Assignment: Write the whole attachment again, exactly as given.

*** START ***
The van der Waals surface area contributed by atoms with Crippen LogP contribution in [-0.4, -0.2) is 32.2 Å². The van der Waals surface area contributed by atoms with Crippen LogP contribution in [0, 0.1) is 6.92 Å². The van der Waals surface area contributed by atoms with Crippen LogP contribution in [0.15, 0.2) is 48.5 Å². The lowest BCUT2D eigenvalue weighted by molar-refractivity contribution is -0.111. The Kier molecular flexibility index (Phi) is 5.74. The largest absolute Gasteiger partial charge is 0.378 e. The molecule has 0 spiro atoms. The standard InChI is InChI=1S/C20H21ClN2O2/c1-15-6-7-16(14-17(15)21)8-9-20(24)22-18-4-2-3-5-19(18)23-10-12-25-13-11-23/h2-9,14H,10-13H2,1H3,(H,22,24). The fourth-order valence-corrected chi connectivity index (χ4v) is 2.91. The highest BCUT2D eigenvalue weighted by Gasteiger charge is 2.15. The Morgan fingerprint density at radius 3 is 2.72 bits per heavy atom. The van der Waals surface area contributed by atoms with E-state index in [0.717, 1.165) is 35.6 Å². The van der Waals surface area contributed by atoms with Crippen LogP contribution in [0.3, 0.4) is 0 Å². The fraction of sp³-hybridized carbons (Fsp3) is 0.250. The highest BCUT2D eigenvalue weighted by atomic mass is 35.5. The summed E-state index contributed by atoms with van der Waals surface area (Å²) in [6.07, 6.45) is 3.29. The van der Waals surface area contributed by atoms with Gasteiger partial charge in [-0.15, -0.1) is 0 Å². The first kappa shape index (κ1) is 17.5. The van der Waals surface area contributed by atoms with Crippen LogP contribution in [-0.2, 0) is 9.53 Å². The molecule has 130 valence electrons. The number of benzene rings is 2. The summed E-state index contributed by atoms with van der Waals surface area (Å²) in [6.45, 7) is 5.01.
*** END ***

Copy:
The van der Waals surface area contributed by atoms with Crippen LogP contribution in [-0.4, -0.2) is 32.2 Å². The van der Waals surface area contributed by atoms with Crippen LogP contribution in [0, 0.1) is 6.92 Å². The van der Waals surface area contributed by atoms with Crippen LogP contribution in [0.15, 0.2) is 48.5 Å². The lowest BCUT2D eigenvalue weighted by molar-refractivity contribution is -0.111. The Kier molecular flexibility index (Phi) is 5.74. The largest absolute Gasteiger partial charge is 0.378 e. The molecule has 0 spiro atoms. The standard InChI is InChI=1S/C20H21ClN2O2/c1-15-6-7-16(14-17(15)21)8-9-20(24)22-18-4-2-3-5-19(18)23-10-12-25-13-11-23/h2-9,14H,10-13H2,1H3,(H,22,24). The fourth-order valence-corrected chi connectivity index (χ4v) is 2.91. The highest BCUT2D eigenvalue weighted by Gasteiger charge is 2.15. The Morgan fingerprint density at radius 3 is 2.72 bits per heavy atom. The van der Waals surface area contributed by atoms with E-state index in [0.717, 1.165) is 35.6 Å². The van der Waals surface area contributed by atoms with Crippen LogP contribution in [0.3, 0.4) is 0 Å². The fraction of sp³-hybridized carbons (Fsp3) is 0.250. The highest BCUT2D eigenvalue weighted by atomic mass is 35.5. The summed E-state index contributed by atoms with van der Waals surface area (Å²) in [6.07, 6.45) is 3.29. The van der Waals surface area contributed by atoms with Gasteiger partial charge in [-0.15, -0.1) is 0 Å². The first kappa shape index (κ1) is 17.5. The van der Waals surface area contributed by atoms with Crippen LogP contribution in [-0.2, 0) is 9.53 Å². The molecule has 130 valence electrons. The number of benzene rings is 2. The summed E-state index contributed by atoms with van der Waals surface area (Å²) in [6.45, 7) is 5.01.